At first the meeting had no ordained minister and Mr. Parsil, noted as a singer, managed the school and led the singing. He was assisted in the Bible and catechism classes by Jacob Morehouse, John Denman, Aaron Ross, and Mrs. Parsil.
The group met in the one-room public school house which served the children of that section for many years. No written records are available as to the progress made by the Sunday School Association for the next few years. Undoubtedly like other organizations it had its good times and bad times, but it lived. After Mr. Parsil's death in 1850 the Sunday school had a desperate struggle and at times had to be temporarily disbanded, although the Rev. J. M. Ogden of Chatham came to preach once a month. The trouble was caused not only by the loss of Mr. Parsil's strong guiding hand, but by the loss of many old parishioners who had moved away or died.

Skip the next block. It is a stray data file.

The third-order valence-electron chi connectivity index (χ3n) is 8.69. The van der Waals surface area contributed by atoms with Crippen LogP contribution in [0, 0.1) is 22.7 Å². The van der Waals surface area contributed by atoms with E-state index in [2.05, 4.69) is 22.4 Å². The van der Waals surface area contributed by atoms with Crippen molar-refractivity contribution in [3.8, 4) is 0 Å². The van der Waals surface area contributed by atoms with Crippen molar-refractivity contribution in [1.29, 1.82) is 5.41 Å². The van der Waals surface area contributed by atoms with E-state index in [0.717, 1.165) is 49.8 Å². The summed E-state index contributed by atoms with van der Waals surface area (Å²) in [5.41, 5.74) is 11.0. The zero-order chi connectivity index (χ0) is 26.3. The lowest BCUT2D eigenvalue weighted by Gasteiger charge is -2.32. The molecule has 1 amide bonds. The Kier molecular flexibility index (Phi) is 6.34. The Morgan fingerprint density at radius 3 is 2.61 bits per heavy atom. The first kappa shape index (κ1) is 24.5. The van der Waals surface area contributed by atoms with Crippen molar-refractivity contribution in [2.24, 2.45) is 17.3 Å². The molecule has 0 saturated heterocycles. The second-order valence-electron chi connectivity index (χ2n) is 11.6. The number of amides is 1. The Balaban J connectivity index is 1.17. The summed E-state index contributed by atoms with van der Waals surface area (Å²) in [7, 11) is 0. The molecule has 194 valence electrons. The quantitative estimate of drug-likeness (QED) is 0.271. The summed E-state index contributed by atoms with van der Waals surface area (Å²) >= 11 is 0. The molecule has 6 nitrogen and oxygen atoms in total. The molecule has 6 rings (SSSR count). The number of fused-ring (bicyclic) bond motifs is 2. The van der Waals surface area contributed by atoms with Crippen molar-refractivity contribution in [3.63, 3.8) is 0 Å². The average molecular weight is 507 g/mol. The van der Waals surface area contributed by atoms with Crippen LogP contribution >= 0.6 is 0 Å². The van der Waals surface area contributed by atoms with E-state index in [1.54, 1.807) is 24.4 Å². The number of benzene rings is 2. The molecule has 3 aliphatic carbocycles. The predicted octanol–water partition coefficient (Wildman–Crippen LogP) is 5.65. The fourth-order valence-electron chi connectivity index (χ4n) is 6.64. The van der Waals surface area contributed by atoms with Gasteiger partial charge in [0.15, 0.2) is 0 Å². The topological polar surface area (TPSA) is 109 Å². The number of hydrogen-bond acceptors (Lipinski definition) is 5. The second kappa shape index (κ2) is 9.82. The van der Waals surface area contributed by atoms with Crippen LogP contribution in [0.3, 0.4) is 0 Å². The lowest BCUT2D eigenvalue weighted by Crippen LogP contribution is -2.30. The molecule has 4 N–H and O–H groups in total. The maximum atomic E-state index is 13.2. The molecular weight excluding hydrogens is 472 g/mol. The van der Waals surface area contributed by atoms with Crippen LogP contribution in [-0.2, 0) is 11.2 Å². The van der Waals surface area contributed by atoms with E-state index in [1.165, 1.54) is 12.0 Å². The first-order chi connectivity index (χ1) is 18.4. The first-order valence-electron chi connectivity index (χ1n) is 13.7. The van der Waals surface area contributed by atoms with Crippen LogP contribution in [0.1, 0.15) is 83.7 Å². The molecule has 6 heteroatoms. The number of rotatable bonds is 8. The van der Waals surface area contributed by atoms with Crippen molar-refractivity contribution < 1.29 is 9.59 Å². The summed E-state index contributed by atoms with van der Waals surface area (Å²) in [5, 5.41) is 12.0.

In 1857, Mr. A. M. French was asked to reorganize the Sunday school, and with 16 pupils classes were reformed, teachers were appointed, and William H. Parsil, son of the founder, was made Secretary and Librarian. Mr. French continued to serve as Sunday School Superintendent for 22 years until 1879 when he resigned because of age. At the time of his resignation he said that he had driven more than 5,000 miles by horse and buggy to serve his church.
By 1860 the number of members had doubled and they no longer met in the school, but in the homes of members. Membership was not only confined to those of the Presbyterian faith, but Methodists, Baptists and Episcopalian families also joined and worked together in a harmonious union service. Dr. J. M. Ogden continued to preach once a month.